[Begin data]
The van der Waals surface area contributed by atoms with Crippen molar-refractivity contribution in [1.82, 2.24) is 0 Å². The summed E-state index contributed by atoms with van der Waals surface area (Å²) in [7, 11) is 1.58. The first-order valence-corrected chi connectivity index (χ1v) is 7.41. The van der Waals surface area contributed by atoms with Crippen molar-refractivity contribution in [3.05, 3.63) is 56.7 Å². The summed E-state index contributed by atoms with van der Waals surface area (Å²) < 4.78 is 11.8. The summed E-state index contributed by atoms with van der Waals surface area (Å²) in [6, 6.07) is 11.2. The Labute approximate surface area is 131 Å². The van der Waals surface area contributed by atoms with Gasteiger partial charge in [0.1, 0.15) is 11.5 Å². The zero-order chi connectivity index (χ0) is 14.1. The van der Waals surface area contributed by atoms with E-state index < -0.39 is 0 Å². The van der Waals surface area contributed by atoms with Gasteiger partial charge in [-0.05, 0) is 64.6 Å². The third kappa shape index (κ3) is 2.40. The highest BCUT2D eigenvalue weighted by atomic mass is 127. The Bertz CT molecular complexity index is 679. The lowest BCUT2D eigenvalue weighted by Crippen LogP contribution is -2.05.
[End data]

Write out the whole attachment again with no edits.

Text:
The van der Waals surface area contributed by atoms with Crippen molar-refractivity contribution in [1.82, 2.24) is 0 Å². The summed E-state index contributed by atoms with van der Waals surface area (Å²) in [7, 11) is 1.58. The first-order valence-corrected chi connectivity index (χ1v) is 7.41. The van der Waals surface area contributed by atoms with Crippen molar-refractivity contribution in [3.05, 3.63) is 56.7 Å². The summed E-state index contributed by atoms with van der Waals surface area (Å²) < 4.78 is 11.8. The summed E-state index contributed by atoms with van der Waals surface area (Å²) in [6, 6.07) is 11.2. The Labute approximate surface area is 131 Å². The van der Waals surface area contributed by atoms with Gasteiger partial charge in [0.1, 0.15) is 11.5 Å². The zero-order chi connectivity index (χ0) is 14.1. The van der Waals surface area contributed by atoms with E-state index < -0.39 is 0 Å². The van der Waals surface area contributed by atoms with Gasteiger partial charge in [-0.05, 0) is 64.6 Å². The third kappa shape index (κ3) is 2.40. The highest BCUT2D eigenvalue weighted by atomic mass is 127. The Bertz CT molecular complexity index is 679. The lowest BCUT2D eigenvalue weighted by Crippen LogP contribution is -2.05.